We must pass this legislation to end mass incarceration in New York.

Eliminate Mandatory Minimums Act

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Mandatory minimum sentencing drives mass incarceration, strips judges of discretion, and grants outsized power to prosecutors to coerce guilty pleas. This bill will eliminate mandatory minimum sentences, including New York’s two- and three-strike laws, allowing judges to consider the individual factors in a case. In doing so, the Eliminate Mandatory Minimums Act (S.7871- Myrie / A.9166 - Meeks) will fully and finally undo the harm of the Rockefeller Drug Law era. This legislation would also create a presumption against incarceration, requiring a hearing before any period of incarceration can be imposed and re-orienting the system towards healing and accountability and away from knee-jerk prison sentences.
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Second Look Act

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The Second Look Act (S.7872- Salazar / A.8894- Walker) will allow judges to review and reconsider excessive sentences. Under current sentencing laws, incarcerated people have no opportunity to demonstrate to a judge that they have transformed while incarcerated or to seek a reconsideration of their sentences based on changes in law and norms. The Second Look Act will allow incarcerated people to apply for a resentencing hearing after they have served 10 years or half of their sentence.
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Earned Time Act

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Following the federal 1994 Crime Bill, New York State slashed programs for incarcerated people and dramatically limited the time people could earn off their sentences. The Earned Time Act (S.7873A - Cooney / A.8462B- Kelles) will strengthen and expand “good time” and “merit time” laws to encourage personal transformation in prison and reunite families.
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Why do we need the Eliminate Mandatory Minimums Act
(S.7871- Myrie / A.9166 - Meeks)?

Mandatory minimum sentencing laws are a significant driver of mass incarceration and grant alarming power to prosecutors to coerce plea deals. 

Because of mandatory minimum sentences, prosecutors can charge or threaten to charge a person in such a way that they would be guaranteed a harsh prison sentence. By “up-charging,” or charging someone with a more serious crime than the case warrants or that they could prove in court, prosecutors purposely intimidate an accused person into pleading guilty in exchange for a reduced sentence. This creates a system where New Yorkers forfeit their constitutional rights to trial and are convicted without a chance to mount a meaningful defense. As a result, 96% of felony convictions and 99% of misdemeanor convictions in New York State are the results of guilty pleas, not a trial.

New York’s mandatory minimums also strip discretion from judges by requiring them to hand down prison sentences based on the charges imposed by prosecutors rather than their evaluations of individual cases. New York’s mandatory minimums and two- and three-strike laws were passed as part of the Rockefeller Drug Laws in the 1970s. It’s time to undo this harm and eliminate mandatory minimums.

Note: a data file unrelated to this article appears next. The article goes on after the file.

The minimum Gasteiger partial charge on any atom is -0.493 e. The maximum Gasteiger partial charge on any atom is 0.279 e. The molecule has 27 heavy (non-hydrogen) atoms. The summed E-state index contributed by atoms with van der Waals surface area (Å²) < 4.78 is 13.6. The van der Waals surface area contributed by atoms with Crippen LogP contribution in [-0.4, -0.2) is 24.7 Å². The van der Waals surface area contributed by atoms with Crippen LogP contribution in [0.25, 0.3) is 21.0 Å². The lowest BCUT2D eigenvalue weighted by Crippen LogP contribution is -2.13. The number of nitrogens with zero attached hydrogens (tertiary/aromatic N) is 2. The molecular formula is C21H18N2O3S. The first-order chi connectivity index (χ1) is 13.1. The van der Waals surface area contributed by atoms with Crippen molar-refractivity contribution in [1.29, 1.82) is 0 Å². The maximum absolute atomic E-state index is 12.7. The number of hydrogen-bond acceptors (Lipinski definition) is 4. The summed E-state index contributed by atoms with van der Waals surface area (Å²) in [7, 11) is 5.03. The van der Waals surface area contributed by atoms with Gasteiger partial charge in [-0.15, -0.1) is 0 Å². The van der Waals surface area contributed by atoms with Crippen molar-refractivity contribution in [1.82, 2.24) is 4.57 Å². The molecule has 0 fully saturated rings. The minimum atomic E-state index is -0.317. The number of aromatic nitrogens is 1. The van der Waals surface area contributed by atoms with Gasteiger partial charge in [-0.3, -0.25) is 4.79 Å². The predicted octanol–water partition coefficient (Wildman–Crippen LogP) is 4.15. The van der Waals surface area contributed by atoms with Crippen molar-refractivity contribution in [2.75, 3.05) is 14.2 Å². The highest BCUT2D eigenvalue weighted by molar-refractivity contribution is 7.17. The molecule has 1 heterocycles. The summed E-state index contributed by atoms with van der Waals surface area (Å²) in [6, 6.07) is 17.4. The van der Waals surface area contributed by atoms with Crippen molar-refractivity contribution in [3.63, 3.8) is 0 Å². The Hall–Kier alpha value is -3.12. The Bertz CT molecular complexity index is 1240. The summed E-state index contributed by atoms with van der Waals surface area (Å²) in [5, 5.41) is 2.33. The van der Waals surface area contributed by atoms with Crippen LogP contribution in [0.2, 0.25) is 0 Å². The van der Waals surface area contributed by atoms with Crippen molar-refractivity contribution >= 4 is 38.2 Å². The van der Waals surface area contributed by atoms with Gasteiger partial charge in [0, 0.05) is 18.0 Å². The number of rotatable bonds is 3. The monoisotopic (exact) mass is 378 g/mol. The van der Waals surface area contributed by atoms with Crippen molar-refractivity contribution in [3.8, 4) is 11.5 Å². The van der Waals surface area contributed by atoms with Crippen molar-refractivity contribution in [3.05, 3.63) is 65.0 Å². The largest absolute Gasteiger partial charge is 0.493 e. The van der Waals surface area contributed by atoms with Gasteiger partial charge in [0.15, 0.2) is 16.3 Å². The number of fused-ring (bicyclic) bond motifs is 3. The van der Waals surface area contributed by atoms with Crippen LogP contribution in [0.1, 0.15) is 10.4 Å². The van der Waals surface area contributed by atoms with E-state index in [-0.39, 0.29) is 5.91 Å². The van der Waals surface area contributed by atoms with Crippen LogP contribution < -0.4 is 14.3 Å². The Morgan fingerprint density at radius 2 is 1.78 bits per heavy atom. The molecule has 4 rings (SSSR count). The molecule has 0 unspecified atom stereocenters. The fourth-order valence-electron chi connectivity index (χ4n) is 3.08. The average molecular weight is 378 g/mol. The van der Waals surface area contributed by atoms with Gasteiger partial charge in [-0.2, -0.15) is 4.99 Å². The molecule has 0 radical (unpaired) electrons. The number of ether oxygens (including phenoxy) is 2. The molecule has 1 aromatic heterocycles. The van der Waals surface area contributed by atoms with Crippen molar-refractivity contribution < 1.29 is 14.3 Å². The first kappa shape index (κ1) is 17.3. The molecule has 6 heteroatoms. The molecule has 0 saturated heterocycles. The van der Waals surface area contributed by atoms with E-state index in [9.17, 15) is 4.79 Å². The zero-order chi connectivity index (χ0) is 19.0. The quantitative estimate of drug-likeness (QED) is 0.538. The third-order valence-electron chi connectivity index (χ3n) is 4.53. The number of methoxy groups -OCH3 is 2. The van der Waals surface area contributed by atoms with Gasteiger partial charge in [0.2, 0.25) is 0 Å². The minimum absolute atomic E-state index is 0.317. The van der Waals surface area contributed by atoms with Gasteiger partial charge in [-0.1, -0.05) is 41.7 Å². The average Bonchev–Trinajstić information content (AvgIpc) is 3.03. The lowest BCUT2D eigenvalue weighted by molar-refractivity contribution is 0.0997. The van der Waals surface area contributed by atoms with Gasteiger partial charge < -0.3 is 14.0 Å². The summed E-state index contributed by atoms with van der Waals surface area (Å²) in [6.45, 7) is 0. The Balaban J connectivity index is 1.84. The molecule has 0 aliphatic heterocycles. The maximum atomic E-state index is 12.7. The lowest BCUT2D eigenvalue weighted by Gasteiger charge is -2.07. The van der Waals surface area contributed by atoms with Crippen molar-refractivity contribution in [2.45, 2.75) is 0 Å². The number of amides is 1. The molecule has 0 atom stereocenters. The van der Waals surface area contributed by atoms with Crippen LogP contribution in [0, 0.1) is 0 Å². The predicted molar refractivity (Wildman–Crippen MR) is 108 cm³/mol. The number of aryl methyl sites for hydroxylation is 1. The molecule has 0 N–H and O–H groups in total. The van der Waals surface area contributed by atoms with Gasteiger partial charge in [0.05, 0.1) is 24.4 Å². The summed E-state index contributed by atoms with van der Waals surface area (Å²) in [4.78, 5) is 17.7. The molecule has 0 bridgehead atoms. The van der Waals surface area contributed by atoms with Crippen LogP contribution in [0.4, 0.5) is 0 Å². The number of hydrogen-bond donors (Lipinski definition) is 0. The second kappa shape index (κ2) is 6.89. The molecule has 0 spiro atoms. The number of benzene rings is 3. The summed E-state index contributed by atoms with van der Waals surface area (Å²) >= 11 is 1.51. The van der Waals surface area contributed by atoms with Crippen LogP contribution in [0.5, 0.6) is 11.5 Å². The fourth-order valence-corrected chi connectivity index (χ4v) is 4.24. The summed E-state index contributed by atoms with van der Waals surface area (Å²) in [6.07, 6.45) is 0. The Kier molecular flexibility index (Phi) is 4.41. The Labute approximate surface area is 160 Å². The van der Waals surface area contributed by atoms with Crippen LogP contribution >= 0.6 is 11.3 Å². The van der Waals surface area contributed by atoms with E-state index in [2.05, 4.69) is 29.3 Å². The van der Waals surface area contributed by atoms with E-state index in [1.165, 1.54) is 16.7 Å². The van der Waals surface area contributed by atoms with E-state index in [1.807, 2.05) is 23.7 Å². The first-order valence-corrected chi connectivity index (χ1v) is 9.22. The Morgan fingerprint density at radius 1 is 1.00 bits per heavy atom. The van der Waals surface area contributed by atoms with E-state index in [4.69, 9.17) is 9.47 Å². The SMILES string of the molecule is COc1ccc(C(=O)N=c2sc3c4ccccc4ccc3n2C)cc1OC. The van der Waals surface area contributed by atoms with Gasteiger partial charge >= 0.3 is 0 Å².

Why do we need the Second Look Act
(S.7872- Salazar / A.8894- Walker)?

Over the past 50 years, New York’s laws have resulted in increasingly harsh sentences — with no opportunity for sentencing judges to review and reconsider individual cases.

Decades-long prison terms have become the norm in New York. Every year, nearly 1,000 people are sentenced to 10 or more years in prison, and over 4,000 people—more than 10% of people in prison—have been there for 15 years or longer. New York State has the third-largest population of people serving terms of life imprisonment in the country. Nearly 7,000 New Yorkers are currently serving life sentences. This is unconscionable given the human capacity to grow and change. 

Those who are serving lengthy sentences have no opportunity to demonstrate to a judge that they have changed after years or decades in prison or that, given changed laws and norms, the sentence is no longer appropriate. Judges have spoken out about their inability to review sentences that they later deemed extreme or unjust. The Second Look Act will allow judges to review and reconsider excessive sentences.

Why do we need the Earned Time Act
(S.7873A - Cooney / A.8462B- Kelles)

Despite clear research that longer prison sentences increase rather than reduce recidivism, New York has shifted its focus from rehabilitation to warehousing people in prison for as long as possible.

During the 1990s, New York State slashed programs for incarcerated people and dramatically limited the time people could earn off their sentences. This included eliminating financial aid for incarcerated college students, decimating college-in-prison programs. New York also restricted access to merit time based on conviction type, eliminating key opportunities for rehabilitative programming and earned time for thousands of New Yorkers each year.

This is cruel—and counterproductive. Research shows that longer prison sentences increase rather than decrease recidivism. Research also shows that earned time opportunities help to prepare incarcerated people for reintegration, reducing recidivism rates and correctional costs. New York is substantially behind other states—including traditionally conservative states—on allowing incarcerated people to earn time off their sentences. The Earned Time Act will strengthen and expand “good time” and “merit time” laws to encourage personal transformation in prison and reunite families.  

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